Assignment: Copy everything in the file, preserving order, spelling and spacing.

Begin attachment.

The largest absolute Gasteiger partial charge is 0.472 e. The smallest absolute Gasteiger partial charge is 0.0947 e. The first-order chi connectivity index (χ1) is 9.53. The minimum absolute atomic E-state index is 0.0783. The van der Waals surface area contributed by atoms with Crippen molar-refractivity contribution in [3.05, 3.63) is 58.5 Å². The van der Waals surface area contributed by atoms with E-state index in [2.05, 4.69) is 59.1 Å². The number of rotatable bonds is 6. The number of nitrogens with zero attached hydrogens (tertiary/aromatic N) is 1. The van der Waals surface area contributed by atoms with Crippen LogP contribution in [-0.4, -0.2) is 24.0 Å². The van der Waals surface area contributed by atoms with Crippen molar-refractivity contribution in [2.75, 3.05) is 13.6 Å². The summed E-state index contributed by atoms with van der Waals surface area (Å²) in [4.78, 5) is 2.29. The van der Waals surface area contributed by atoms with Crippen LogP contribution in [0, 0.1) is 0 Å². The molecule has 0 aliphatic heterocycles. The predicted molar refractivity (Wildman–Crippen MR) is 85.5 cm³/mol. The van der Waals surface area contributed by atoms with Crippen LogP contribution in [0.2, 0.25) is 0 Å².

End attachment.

The largest absolute Gasteiger partial charge is 0.472 e. The smallest absolute Gasteiger partial charge is 0.0947 e. The first-order chi connectivity index (χ1) is 9.53. The minimum absolute atomic E-state index is 0.0783. The van der Waals surface area contributed by atoms with Crippen molar-refractivity contribution in [3.05, 3.63) is 58.5 Å². The van der Waals surface area contributed by atoms with E-state index in [2.05, 4.69) is 59.1 Å². The number of rotatable bonds is 6. The number of nitrogens with zero attached hydrogens (tertiary/aromatic N) is 1. The van der Waals surface area contributed by atoms with Crippen LogP contribution in [-0.4, -0.2) is 24.0 Å². The van der Waals surface area contributed by atoms with Crippen molar-refractivity contribution in [2.75, 3.05) is 13.6 Å². The summed E-state index contributed by atoms with van der Waals surface area (Å²) in [4.78, 5) is 2.29. The van der Waals surface area contributed by atoms with Crippen LogP contribution in [0, 0.1) is 0 Å². The molecule has 0 aliphatic heterocycles. The predicted molar refractivity (Wildman–Crippen MR) is 85.5 cm³/mol. The van der Waals surface area contributed by atoms with Crippen LogP contribution in [0.2, 0.25) is 0 Å².